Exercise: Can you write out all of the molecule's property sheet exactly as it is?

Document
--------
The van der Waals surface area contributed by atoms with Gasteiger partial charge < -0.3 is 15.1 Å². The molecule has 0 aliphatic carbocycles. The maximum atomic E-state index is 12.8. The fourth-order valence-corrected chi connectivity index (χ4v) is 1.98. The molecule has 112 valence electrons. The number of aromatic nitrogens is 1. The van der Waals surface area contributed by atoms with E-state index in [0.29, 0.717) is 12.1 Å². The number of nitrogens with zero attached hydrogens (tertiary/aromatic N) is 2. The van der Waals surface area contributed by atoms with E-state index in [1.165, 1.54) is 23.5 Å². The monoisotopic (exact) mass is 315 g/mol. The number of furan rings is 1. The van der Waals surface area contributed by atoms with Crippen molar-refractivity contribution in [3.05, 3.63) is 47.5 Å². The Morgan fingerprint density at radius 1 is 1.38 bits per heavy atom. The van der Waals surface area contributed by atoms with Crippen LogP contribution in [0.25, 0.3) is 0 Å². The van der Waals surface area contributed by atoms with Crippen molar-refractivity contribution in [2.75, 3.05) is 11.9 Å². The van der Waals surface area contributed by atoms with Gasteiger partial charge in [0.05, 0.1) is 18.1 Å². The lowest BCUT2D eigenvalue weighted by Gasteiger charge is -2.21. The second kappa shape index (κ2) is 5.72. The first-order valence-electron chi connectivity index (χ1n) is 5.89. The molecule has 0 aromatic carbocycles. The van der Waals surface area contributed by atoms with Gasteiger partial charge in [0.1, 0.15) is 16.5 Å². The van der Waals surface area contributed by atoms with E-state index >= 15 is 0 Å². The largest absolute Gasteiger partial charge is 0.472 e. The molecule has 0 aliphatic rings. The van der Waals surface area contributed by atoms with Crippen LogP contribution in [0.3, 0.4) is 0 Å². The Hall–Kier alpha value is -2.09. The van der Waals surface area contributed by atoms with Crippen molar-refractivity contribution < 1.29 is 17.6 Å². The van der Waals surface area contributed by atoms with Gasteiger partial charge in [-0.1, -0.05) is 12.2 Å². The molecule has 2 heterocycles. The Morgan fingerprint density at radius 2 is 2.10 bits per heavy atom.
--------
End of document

The van der Waals surface area contributed by atoms with Gasteiger partial charge < -0.3 is 15.1 Å². The molecule has 0 aliphatic carbocycles. The maximum atomic E-state index is 12.8. The fourth-order valence-corrected chi connectivity index (χ4v) is 1.98. The molecule has 112 valence electrons. The number of aromatic nitrogens is 1. The van der Waals surface area contributed by atoms with E-state index in [0.29, 0.717) is 12.1 Å². The number of nitrogens with zero attached hydrogens (tertiary/aromatic N) is 2. The van der Waals surface area contributed by atoms with E-state index in [1.165, 1.54) is 23.5 Å². The monoisotopic (exact) mass is 315 g/mol. The number of furan rings is 1. The van der Waals surface area contributed by atoms with Crippen molar-refractivity contribution in [3.05, 3.63) is 47.5 Å². The Morgan fingerprint density at radius 1 is 1.38 bits per heavy atom. The van der Waals surface area contributed by atoms with Crippen LogP contribution in [0.25, 0.3) is 0 Å². The van der Waals surface area contributed by atoms with Crippen molar-refractivity contribution in [2.75, 3.05) is 11.9 Å². The van der Waals surface area contributed by atoms with Gasteiger partial charge in [0.05, 0.1) is 18.1 Å². The lowest BCUT2D eigenvalue weighted by Gasteiger charge is -2.21. The second kappa shape index (κ2) is 5.72. The first-order valence-electron chi connectivity index (χ1n) is 5.89. The molecule has 0 aromatic carbocycles. The van der Waals surface area contributed by atoms with Gasteiger partial charge in [0.1, 0.15) is 16.5 Å². The van der Waals surface area contributed by atoms with E-state index >= 15 is 0 Å². The largest absolute Gasteiger partial charge is 0.472 e. The molecule has 0 aliphatic rings. The van der Waals surface area contributed by atoms with Crippen LogP contribution in [0.3, 0.4) is 0 Å². The Hall–Kier alpha value is -2.09. The van der Waals surface area contributed by atoms with Crippen molar-refractivity contribution < 1.29 is 17.6 Å². The van der Waals surface area contributed by atoms with Gasteiger partial charge in [-0.1, -0.05) is 12.2 Å². The molecule has 2 heterocycles. The Morgan fingerprint density at radius 2 is 2.10 bits per heavy atom.